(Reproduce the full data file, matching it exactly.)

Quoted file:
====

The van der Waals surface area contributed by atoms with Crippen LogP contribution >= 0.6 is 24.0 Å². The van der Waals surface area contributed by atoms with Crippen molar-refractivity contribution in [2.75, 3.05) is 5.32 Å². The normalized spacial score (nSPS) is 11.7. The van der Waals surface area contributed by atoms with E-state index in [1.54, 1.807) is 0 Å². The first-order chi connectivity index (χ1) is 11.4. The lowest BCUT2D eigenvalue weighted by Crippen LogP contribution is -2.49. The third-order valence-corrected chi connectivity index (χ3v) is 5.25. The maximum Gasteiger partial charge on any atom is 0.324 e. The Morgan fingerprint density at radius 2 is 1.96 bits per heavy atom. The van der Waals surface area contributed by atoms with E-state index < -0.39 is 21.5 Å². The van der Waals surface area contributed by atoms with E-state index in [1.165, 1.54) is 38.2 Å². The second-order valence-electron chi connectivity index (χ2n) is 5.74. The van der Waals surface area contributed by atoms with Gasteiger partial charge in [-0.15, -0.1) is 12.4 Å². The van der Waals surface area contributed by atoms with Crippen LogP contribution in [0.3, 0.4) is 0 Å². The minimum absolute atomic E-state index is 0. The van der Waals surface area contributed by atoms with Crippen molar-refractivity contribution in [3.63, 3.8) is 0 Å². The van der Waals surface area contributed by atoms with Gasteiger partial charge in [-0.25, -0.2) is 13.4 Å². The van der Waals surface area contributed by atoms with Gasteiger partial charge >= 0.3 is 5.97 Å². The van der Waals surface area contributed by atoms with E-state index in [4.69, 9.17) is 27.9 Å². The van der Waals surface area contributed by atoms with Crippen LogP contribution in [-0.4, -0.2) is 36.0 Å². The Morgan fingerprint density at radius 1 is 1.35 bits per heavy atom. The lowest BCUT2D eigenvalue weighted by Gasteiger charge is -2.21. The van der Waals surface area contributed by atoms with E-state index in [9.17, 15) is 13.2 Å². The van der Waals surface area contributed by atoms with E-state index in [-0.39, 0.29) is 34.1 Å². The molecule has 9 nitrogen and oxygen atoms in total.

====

The van der Waals surface area contributed by atoms with Crippen LogP contribution >= 0.6 is 24.0 Å². The van der Waals surface area contributed by atoms with Crippen molar-refractivity contribution in [2.75, 3.05) is 5.32 Å². The normalized spacial score (nSPS) is 11.7. The van der Waals surface area contributed by atoms with E-state index in [1.54, 1.807) is 0 Å². The first-order chi connectivity index (χ1) is 11.4. The lowest BCUT2D eigenvalue weighted by Crippen LogP contribution is -2.49. The third-order valence-corrected chi connectivity index (χ3v) is 5.25. The maximum Gasteiger partial charge on any atom is 0.324 e. The Morgan fingerprint density at radius 2 is 1.96 bits per heavy atom. The van der Waals surface area contributed by atoms with E-state index < -0.39 is 21.5 Å². The van der Waals surface area contributed by atoms with E-state index in [1.165, 1.54) is 38.2 Å². The second-order valence-electron chi connectivity index (χ2n) is 5.74. The van der Waals surface area contributed by atoms with Gasteiger partial charge in [-0.15, -0.1) is 12.4 Å². The van der Waals surface area contributed by atoms with Crippen LogP contribution in [0.3, 0.4) is 0 Å². The minimum absolute atomic E-state index is 0. The van der Waals surface area contributed by atoms with Crippen molar-refractivity contribution in [3.63, 3.8) is 0 Å². The van der Waals surface area contributed by atoms with Gasteiger partial charge in [-0.25, -0.2) is 13.4 Å². The van der Waals surface area contributed by atoms with Gasteiger partial charge >= 0.3 is 5.97 Å². The van der Waals surface area contributed by atoms with E-state index in [4.69, 9.17) is 27.9 Å². The van der Waals surface area contributed by atoms with Crippen LogP contribution in [-0.4, -0.2) is 36.0 Å². The Morgan fingerprint density at radius 1 is 1.35 bits per heavy atom. The lowest BCUT2D eigenvalue weighted by Gasteiger charge is -2.21. The van der Waals surface area contributed by atoms with E-state index in [9.17, 15) is 13.2 Å². The van der Waals surface area contributed by atoms with E-state index in [-0.39, 0.29) is 34.1 Å². The molecule has 9 nitrogen and oxygen atoms in total.